Tuesday, August 30, 2005

In a nutshell (viewpoints edition)

Peter Daou posits a fascinating key difference between how the left and the right approach our involvement in Iraq and our foreign policy generally, different frames by which they judge success and failure. In essence, he claims that the left is concerned with our moral standing relative to the world, while the right is concerned with our material success and strategic standing.
The right (broadly speaking) can’t fathom why the left is driven into fits of rage over every Abu Ghraib, every Gitmo, every secret rendition, every breach of civil liberties, every shifting rationale for war, every soldier and civilian killed in that war, every Bush platitude in support of it, every attempt to squelch dissent. They see the left's protestations as appeasement of a ruthless enemy. For the left (broadly speaking), America’s moral strength is of paramount importance; without it, all the brute force in the world won’t keep us safe, defeat our enemies, and preserve our role as the world’s moral leader.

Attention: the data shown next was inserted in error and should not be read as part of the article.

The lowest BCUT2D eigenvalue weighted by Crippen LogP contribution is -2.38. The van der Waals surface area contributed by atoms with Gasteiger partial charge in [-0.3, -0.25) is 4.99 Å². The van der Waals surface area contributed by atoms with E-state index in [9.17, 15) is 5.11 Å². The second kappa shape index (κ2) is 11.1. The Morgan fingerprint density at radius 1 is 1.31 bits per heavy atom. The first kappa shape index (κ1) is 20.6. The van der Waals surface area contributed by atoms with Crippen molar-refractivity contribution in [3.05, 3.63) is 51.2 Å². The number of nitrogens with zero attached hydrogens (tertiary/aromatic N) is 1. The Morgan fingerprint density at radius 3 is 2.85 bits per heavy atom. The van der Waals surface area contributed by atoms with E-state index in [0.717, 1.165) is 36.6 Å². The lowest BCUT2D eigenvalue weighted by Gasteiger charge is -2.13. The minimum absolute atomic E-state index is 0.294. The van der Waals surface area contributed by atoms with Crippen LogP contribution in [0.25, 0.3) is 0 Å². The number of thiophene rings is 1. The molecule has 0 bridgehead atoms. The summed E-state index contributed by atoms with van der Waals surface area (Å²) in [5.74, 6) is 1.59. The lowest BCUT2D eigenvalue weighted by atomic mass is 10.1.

War hawks squeal about America-haters and traitors, heaping scorn on the so-called "blame America first" crowd, but they fail to comprehend that the left reserves the deepest disdain for those who squander our moral authority. ...
I felt that the assumptions were different, but couldn't quite put my finger on it -- this feels about right. No wonder we are so often talking past one another . . .

donkey and elephant, head to head
He makes some useful diagnoses of how these differences play out in rhetoric, and also how they explain the heat surrounding particular controversies:
If the left values moral strength over material strength and the right values material strength over moral strength, the common ground between the two, and the place where Bush would find his widest base of support, is a case where material strength is put to use for a moral cause. Bush et al want desperately to prove that Iraq satisfies both conditions. That’s why the Sheehan-Bush battle revolves around the words "noble cause."
This seems like helpful fodder for those thinking about how to make the case against the war more persuasively, as well as how to understand their opponents in that effort. Digby makes the point that many feel that Democrats need to be more comfortable in using the language and notions of faith; this certainly presents itself as a natural application.

(via Hullabaloo)

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